DB PENSIONS Back to basics

Paul McGlone, Aon Hewitt, on why giving up the link between liabilities and gilts is not as simple as it sounds

In a nutshell: 
  • valuing liabilities using a “gilts plus” method has resulted in liability values that are both high and volatile
  • other methods can help to some extent, but we are in an environment of low expected returns, and if returns are low then more assets are needed
  • if changing methods means less volatile liabilities, then the question still exists as to how to make assets move like those new-style liabilities.

The ongoing debate about the “gilts plus” valuation method is something that we should all embrace. But it would be naïve to think that simply replacing one method with another will solve all the industry’s problems. As one issue is resolved, others emerge, as this fictional discussion between Dave (a trustee director and finance director) and his advisers illustrates.

Dave, the director Hi Akash, good to see you. As I mentioned before, I’m sick of this “gilts plus” method. Yields are all over the place, there are more “all-time lows” and we’re getting silly answers. Can we use something else?

Akash, the actuary Actually, a few of us put our heads together at the actuarial dining club the other night, and we thought you could set discount rates as a margin below best estimate rather than a margin above gilts. I’ve prepared some very valuable advice on the subject for you, and on page 33 of that advice I’ve shown the key insight on a graph. You can see that the blue dotted line is a lot smoother than the red dotted line (Figure).

Dave That’s really helpful, Akash, and thanks for this substantial piece of advice. Does the smoother blue discount rate line mean that I also have smoother liabilities?

Akash Yes, I thought you’d like that! The 3% fall in discount rate would have emerged much more smoothly using this method, so the huge increase in your liabilities would have been much steadier. It also means…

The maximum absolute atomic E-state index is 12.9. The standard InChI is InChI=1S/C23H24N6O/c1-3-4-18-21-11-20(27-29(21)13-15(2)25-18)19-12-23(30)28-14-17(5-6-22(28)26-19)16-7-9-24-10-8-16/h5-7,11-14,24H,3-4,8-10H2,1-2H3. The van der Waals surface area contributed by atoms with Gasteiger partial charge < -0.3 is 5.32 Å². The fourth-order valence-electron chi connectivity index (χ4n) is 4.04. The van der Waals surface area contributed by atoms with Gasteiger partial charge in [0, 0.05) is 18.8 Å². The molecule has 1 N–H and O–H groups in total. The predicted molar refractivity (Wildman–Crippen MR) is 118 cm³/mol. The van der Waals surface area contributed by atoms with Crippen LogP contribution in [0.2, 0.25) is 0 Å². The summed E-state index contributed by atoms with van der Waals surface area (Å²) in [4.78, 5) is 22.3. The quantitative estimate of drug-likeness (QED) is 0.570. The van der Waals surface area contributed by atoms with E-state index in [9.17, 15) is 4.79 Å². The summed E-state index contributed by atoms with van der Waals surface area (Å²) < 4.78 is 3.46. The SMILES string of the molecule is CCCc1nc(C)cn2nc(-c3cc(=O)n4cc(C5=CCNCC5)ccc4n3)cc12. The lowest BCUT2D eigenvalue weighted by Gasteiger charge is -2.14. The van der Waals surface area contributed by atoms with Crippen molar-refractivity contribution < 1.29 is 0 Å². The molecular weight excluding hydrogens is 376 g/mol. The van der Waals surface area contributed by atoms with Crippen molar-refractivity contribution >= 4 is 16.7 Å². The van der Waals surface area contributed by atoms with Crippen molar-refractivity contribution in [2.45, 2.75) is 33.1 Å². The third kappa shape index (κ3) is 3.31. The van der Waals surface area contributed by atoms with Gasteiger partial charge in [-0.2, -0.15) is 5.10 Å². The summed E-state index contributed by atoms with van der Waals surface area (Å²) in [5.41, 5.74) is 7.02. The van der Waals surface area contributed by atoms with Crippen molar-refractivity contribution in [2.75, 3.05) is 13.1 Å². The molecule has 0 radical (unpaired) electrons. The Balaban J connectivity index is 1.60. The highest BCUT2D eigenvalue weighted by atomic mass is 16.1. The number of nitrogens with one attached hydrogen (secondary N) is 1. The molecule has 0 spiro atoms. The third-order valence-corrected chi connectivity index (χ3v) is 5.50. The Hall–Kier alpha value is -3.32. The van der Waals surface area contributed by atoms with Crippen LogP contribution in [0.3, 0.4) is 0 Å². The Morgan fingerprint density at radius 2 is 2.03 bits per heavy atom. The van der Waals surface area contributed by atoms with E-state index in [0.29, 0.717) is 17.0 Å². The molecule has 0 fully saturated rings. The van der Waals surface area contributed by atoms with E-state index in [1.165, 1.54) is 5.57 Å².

Dave Whoa! Hold on – you mean my liabilities still go up massively, even though they’re not linked to gilts?

Akash Oh yes. You see it’s not just gilt yields that have fallen, Dave. Expected returns on most assets have fallen, and if your assets are assumed to deliver 3% a year less then you need a lot more to pay the benefits.

Dave Crikey. So I need to find an asset that not only delivers good long-term rates of return, but also exhibits substantial capital appreciation when expected future long-term returns fall?

Akash I couldn’t have put it better myself, Dave. Perhaps you were an actuary in a previous life?

Dave So where do I find such an asset, Akash?

Akash Sorry, Dave, I don’t do investment advice. You need to ask Ivy, your investment consultant.

Dave Well it’s a good job I invited her to the meeting as well. Here she comes. Hi Ivy!

Ivy, the investment consultant Hi Dave, Hi Akash. How are things?

Dave Very good thanks, Ivy. Akash has a fantastic idea about funding the pension scheme, but he says that we need to find an asset that not only delivers good long-term rates of return, but also exhibits substantial capital appreciation when expected future long-term returns fall.

Ivy Yes, that sounds like something Akash would say. Actually, I have just the thing for you. It’s an asset that is pretty well correlated with falls in expected returns over long periods. It’s called a long-dated gilt, and as expected returns have fallen it has increased in value substantially.You can even buy artificial gilts that give you the same exposure without having to sell your other assets, so you can still generate the long-term rates of return that you need. I’ve even written up the details in this highly valuable advice that I anticipated you might need. The asset class is summarised on pages 22 to 26. How does that sound?

Dave Sounds ideal. Although I do have a feeling of déjà vu. But let’s run with it for now. If Akash measures my liabilities using a discount rate of Best Estimate less a margin, then these artificial gilts can hedge me against long-term falls in expected returns, correct?

Ivy Well yes. But it’s not exact – and there is quite a lot of short-term noise.

Dave I suppose it’s too much to ask you to get rid of that short-term noise as well?

Ivy I’m sorry, Dave. I’m afraid I can’t do that.

Akash Actually, Dave, I may have a solution for you. If you’re going to invest in Ivy’s artificial gilts, then I can measure your liabilities so that they move in exactly the same way by setting a discount rate based on the yield on the artificial gilts plus a margin. Reduced volatility in the short term and the long term.

Dave But isn’t that exactly where we started?

Paul McGlone is a partner at Aon Hewitt.